Introduction Top

Natural products (NPs) obtained from microorganisms are historical source of valuable medicinal lead compounds, [1] but the difficulties involved in working with complex mixtures and the rediscovery of the same bioactive chemical structures diminish the attractiveness of such NPs. [2],[3] It suggests that it is necessary to develop more efficient approaches to activate the cryptic biosynthetic pathways of microorganisms. In recent years, a strategy that co-cultivation two microorganisms in a single confined environment was developed to generate new NPs through possible interspecies crosstalk, which resulted in the biosynthesis of highly diverse NPs due to the activation of complex regulatory mechanisms. [4] Moreover, these stress-induced molecules exhibited specific antimicrobial, [5],[6],[7],[8],[9] and anticancer activities. [10],[11],[12]

During our continuing search for structurally new bioactive compounds from mangrove fungi, we investigated the chemical constituents of the metabolites of Phomopsis sp. K38 and Alternaria sp. E33 that were both isolated from the South China sea coast, respectively. [13],[14],[15] Then, we investigated the secondary metabolites produced by their co-cultivation, yielded three new molecules, including an antifungal xanthone, [8] a new cytotoxic nonadride [12] and an antifungal polysubstituted benzaldehyde. [9] In this study, we describe the isolation and identification of another two new cyclopeptides from the co-culture broth of the fungi described above, cyclo (D-Pro-L-Tyr-L-Pro-L-Tyr) and cyclo (Gly-L-Phe-L-Pro-L-Tyr). Their antifungal effects against one human-derived fungus and four plant pathogenic fungi were measured in vitro.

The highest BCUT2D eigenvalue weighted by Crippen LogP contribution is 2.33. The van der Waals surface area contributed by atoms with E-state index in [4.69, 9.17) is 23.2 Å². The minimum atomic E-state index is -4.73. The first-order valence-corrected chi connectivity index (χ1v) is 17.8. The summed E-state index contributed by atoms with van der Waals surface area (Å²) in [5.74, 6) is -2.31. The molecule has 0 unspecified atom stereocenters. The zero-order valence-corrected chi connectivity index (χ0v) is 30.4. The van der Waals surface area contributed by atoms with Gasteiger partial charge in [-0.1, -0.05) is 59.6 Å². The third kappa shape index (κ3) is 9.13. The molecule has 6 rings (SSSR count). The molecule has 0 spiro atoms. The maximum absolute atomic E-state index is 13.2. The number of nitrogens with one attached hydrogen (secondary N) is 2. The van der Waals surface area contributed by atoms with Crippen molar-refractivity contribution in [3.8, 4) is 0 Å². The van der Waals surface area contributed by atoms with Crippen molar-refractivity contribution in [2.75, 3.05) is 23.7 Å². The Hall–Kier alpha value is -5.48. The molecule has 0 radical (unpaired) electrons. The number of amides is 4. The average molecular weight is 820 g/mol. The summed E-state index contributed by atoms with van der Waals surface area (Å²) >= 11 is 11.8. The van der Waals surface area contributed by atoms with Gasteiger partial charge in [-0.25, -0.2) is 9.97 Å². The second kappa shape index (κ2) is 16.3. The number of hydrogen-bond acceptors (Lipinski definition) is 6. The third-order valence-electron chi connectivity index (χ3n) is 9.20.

Materials and methods Top